Bitcoin Is Going to Disrupt Content Before It Disrupts Currency

I was excited about bitcoin because I saw its potential to disrupt currencies and payments.

Now I’m excited because I predict a vital role for blockchain technology in disrupting content distribution.

Centralization is a problem with currency and content.

It both causes and results from high startup costs. It breeds inefficiency and corruption. I saw it with currency and payments. But now I’m seeing it with content.

Blockchain technology is going to disrupt content before it disrupts currency, I predict, because payments are heavily regulated and fairly high-risk compared to content. Also normal people don’t feel enough pain from the current payment system to be motivated to switch.

The ad-for-content model is dying.

Publishers, those large, corporately owned gatekeeping behemoths, are dying. People used to get content in the form of newspapers, magazines, and books. It took a ton of capital to set up a content distribution operation that put content on paper and then delivered it to people’s houses. High startup costs insulated publishers from competition.

The web makes distributing content super cheap. New publishers spring up daily.

Along with them have sprung up entirely new models for creating and distributing content.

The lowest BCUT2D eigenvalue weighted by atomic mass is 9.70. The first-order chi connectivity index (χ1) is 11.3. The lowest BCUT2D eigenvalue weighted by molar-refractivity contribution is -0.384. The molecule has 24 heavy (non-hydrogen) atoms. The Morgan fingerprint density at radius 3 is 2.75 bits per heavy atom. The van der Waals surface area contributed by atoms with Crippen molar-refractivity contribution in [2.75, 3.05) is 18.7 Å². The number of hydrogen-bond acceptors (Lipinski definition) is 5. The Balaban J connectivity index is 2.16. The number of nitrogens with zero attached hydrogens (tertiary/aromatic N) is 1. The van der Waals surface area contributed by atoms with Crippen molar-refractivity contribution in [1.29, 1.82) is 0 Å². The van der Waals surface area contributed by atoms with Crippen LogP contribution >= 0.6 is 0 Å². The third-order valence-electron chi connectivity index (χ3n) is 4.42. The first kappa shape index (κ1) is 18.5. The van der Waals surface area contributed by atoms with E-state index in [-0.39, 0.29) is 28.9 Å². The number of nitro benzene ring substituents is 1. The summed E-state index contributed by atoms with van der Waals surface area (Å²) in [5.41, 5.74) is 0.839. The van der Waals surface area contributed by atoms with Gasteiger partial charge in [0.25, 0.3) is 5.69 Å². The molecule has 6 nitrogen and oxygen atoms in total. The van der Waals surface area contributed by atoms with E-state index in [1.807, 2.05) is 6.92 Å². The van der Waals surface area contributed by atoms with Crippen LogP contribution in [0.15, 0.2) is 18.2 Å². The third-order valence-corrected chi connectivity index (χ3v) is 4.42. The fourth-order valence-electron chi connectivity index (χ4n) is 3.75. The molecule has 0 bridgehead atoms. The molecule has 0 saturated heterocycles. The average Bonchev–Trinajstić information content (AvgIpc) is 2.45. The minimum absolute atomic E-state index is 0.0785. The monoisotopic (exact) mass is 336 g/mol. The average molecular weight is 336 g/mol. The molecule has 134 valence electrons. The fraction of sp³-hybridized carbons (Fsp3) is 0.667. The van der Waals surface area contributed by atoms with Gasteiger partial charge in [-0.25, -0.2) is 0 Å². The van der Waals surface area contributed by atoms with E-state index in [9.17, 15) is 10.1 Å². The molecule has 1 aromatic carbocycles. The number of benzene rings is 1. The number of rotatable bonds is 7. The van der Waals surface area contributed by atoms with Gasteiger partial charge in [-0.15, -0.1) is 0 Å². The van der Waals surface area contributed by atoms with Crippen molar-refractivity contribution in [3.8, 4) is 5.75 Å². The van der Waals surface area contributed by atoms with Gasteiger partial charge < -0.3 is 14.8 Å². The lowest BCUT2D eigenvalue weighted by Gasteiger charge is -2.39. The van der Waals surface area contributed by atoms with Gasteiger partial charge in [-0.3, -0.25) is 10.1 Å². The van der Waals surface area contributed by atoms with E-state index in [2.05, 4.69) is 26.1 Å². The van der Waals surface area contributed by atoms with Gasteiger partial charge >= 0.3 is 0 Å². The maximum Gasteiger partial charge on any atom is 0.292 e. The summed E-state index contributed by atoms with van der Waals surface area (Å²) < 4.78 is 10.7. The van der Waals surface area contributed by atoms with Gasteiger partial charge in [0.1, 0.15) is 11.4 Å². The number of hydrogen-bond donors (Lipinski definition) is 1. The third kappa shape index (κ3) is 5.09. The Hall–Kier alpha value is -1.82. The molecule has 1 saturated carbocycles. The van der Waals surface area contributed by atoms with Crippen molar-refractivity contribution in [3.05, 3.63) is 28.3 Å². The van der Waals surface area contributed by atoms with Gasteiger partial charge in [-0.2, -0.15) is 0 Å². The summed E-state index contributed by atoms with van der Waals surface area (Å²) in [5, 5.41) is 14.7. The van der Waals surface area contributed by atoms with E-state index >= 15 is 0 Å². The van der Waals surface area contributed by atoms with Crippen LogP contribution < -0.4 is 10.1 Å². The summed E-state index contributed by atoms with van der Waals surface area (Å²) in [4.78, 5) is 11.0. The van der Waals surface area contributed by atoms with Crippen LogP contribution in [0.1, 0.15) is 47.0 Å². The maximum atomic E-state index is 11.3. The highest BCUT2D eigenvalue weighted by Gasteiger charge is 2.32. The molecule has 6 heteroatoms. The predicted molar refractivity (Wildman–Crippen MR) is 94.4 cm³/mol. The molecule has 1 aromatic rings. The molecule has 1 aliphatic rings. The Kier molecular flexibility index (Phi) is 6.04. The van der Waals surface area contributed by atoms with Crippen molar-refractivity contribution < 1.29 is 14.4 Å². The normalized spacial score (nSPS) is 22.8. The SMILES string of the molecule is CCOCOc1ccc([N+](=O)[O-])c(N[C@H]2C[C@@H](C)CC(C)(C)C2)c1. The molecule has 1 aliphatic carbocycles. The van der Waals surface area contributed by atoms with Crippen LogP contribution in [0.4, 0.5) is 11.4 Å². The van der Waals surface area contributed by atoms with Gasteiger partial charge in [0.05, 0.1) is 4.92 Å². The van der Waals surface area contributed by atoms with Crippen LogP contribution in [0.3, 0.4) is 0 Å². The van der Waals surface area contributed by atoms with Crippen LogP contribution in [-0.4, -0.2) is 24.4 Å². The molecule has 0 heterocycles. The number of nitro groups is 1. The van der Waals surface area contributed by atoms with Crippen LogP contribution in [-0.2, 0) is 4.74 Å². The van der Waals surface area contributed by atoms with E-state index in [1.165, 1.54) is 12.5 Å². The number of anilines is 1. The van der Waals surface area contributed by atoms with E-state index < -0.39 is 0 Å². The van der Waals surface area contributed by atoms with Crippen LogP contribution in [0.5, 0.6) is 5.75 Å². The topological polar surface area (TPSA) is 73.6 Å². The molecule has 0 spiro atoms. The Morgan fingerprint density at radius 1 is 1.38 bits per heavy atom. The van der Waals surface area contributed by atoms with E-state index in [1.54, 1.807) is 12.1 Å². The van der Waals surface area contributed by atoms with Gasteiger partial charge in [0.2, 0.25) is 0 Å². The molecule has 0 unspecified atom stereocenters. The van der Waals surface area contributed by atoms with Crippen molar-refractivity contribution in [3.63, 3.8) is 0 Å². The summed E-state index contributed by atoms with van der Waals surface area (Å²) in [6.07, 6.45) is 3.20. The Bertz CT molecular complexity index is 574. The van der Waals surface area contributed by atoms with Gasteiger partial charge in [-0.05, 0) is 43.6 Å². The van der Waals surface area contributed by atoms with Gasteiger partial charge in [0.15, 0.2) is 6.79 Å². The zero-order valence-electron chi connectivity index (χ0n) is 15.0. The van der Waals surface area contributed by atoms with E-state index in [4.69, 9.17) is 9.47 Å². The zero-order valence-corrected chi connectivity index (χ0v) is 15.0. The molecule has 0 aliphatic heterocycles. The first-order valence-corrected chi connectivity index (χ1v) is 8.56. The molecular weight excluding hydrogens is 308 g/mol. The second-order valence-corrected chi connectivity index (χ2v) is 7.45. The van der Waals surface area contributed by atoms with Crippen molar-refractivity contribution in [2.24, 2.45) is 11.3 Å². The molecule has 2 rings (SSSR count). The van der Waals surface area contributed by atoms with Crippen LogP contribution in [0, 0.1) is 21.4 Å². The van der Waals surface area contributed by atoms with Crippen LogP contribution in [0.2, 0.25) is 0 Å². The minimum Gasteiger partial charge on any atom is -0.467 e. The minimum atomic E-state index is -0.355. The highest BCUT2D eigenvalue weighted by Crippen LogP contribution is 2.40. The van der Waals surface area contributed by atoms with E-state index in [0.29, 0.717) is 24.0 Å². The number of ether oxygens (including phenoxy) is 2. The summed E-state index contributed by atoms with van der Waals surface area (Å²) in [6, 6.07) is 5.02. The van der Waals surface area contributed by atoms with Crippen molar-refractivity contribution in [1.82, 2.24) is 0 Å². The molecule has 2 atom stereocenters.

Publishers are dying because:

  • Advertisers want more than just access to eyeballs.
  • Consumers want to stop getting interrupted.
  • Content creators want a bigger cut of the money.

Publishers don’t provide as much value to creators or advertisers as alternative models. Publishers are a classic case of the horrors of centralization. They’re inefficient and corrupt. They pretend there’s a wall between editorial and advertising. In reality they collect ad dollars and then dole out a tiny percentage to creators, and pretend that the ad dollars don’t affect which writers they work with and what they’re allowed to write.

Advertisers want more than just access to eyeballs.

Why buy access to a slew of anonymous, undifferentiated eyeballs when you can buy access to targeted audiences on Facebook? If I’m REI I’d rather only reach people who’ve stated an interest in camping than everyone who’s reading a camping story on TIME that went viral.

The only publishers that are profitable are those who own access to audiences advertisers deem valuable, like VICE and BuzzFeed.

Facebook might be trying to replace publishers, but they’re still operating on an improved version of a doomed model. Facebook and Twitter still operate under the interruption model. Give people content they want, and pay for it by interrupting their enjoyment of that content with content they wouldn’t look at otherwise.

Consumers want to stop getting interrupted.

Facebook and Twitter and Reddit are solving the problem of giving advertisers access to targeted audiences. Brands are wasting fewer dollars interrupting the wrong people. But they’re not solving the bigger problem, which is that no one wants to be interrupted, and they won’t be. Again, the reason the ad-for-content model has worked is technological. Blocking ads used to be more painful than the ads themselves. As ads are getting more painful, companies are developing easy ways to block them.

Content creators want a bigger cut of the money.